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If you own a dog, there’s a good chance you’ve had to clean up a pile of vomit at some point. While vomiting is common in dogs and not always a sign of a serious problem, it isn’t something to ignore. And when it’s happening often or accompanied by other symptoms, consulting with a veterinarian is always recommended. But what about when your dog throws up a white, foamy liquid?

Dr. Brian Collins is an extension associate with the Cornell Riney Canine Health Center at the Cornell University College of Veterinary Medicine. He explains that white foam can relate to vomiting or coughing. “The list of possible causes of vomiting and coughing are extensive, ranging from very benign to very serious, so we always want to be vigilant,” he says.

Learn more about why your dog might be throwing up white foam and when it is a cause for concern.

What Is the White Foam That Dogs Throw Up?

“When we think of ‘throwing up,’ we have to determine if the dog is experiencing vomiting, coughing, or a combination of both,” Dr. Collins says. Vomit is typically chunky, but the texture can also be granular, semi-liquid, or watery. The color of vomit also varies, from brown to yellow to clear.

White, liquidy, foamy vomit often occurs when excess gas, stomach acids in an empty and inflamed stomach, and saliva mix. The vomiting action is a forceful ejection of the stomach’s or upper intestines’ contents. Vomit typically consists of fully or partially digested food or bile.

Your dog can also throw up white foam when coughing (this often happens when a dog with kennel cough begins to gag). Vomiting up white foam when coughing can occur when saliva or a build-up of liquid in the lungs mixes with the air. Unlike when a dog vomits, when a dog coughs up white foam, their abdomen rarely contracts.

Dr. Collins explains that most of the time, when we think of white foam, the dog is actually vomiting. “Conditions that can result in the vomiting of white foam can vary depending on age and whether the underlying cause is acute or chronic,” Dr. Collins says.

What Are the Possible Causes of a Dog Throwing Up White Foam?

“One of the most common causes for coughing resulting in the production of white foam is when a dog is infected with one of the various causes of kennel cough,” Dr. Collins says. “These dogs can have coughs that range from mild to severe, and in some cases, the dogs will cough repeatedly and then produce a small puddle of white foam on the floor.” Upper respiratory infections, heart disease, pneumonia, and collapsing trachea are just a few other possible reasons a dog might cough up white foam. If you think your dog is coughing (not vomiting) white foam, you should contact your vet to investigate.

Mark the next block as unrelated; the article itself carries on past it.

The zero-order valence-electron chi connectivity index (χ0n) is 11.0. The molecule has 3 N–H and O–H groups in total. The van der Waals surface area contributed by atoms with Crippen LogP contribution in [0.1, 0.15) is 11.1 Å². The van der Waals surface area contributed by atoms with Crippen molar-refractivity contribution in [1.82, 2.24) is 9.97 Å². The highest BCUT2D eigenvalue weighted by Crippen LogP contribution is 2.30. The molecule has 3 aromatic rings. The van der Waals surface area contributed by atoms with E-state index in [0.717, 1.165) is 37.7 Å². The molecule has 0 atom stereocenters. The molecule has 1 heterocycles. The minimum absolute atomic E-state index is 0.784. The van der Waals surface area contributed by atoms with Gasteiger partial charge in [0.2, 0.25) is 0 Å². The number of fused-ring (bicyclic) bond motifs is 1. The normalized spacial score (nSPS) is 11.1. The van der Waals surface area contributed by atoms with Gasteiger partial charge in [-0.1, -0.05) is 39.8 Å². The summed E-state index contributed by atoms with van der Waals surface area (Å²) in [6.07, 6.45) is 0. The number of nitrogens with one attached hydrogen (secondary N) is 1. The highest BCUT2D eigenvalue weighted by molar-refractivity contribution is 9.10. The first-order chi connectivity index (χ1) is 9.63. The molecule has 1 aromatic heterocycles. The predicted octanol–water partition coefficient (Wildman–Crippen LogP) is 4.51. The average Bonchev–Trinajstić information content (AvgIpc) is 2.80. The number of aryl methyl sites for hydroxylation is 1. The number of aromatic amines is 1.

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While the reasons for a dog vomiting white foam are wide-ranging, here are some possible causes:

  • Acid reflux: A common white foam culprit, occurring when stomach acid flows back into the esophagus

  • Gastroenteritis: Dietary indiscretions (when your pet eats anything that’s different from their normal diet), changes in diet, allergies, and infections can all lead to inflammation of the stomach and intestines.

  • Pancreatitis: An inflammatory disease of the pancreas, pancreatitis can lead to vomiting and abdominal pain, as well as other symptoms.

  • Internal blockage: Eating things that aren’t food (like toys, trash, and socks) can cause internal blockage. This may lead to vomiting white foam as the body tries to get rid of the foreign material.

  • Ingestion of toxic materials: Including poisonous plants, home cleaning products, or foods that are poisonous to dogs

  • Bloat: Also known as gastric dilatation and volvulus (GDV), bloat in dogs can be a medical emergency. Bloat causes the stomach to fill with gas and food and twist in on itself, sometimes leading to retching and the production of white foam.

  • Internal parasites: Internal parasites, including roundworms, heartworms, and lungworms, can cause coughing or vomiting white foam.

  • Parvovirus: A highly contagious disease of the stomach and small intestines, parvovirus is typically seen in puppies and unvaccinated dogs.

  • Inflammatory bowel disease (IBD): IBD in dogs involves an inflammatory reaction to chronic irritation of the intestinal tract.

  • Liver or kidney disease: Vomiting is one symptom of advanced liver or kidney disease.

  • Urinary blockage: Your dog may be straining to pee and vomiting white foam.

  • Infections: Infections that can cause vomiting white foam include leptospirosis or giardia.

  • Some types of cancer

Is Home Treatment Appropriate for a Dog Throwing Up White Foam?

Dr. Collins explains that an occasional instance of throwing up white foam isn’t usually a cause for panic, especially if your dog is otherwise acting normally. “In those situations, it is okay to monitor for repeat occurrences and any other signs of illness such as depression, diarrhea, or decreased appetite,” he says. If your dog vomits up white foam, keep an eye on them, making sure they are eating and drinking normally and not experiencing any problems with breathing, pooping, or peeing.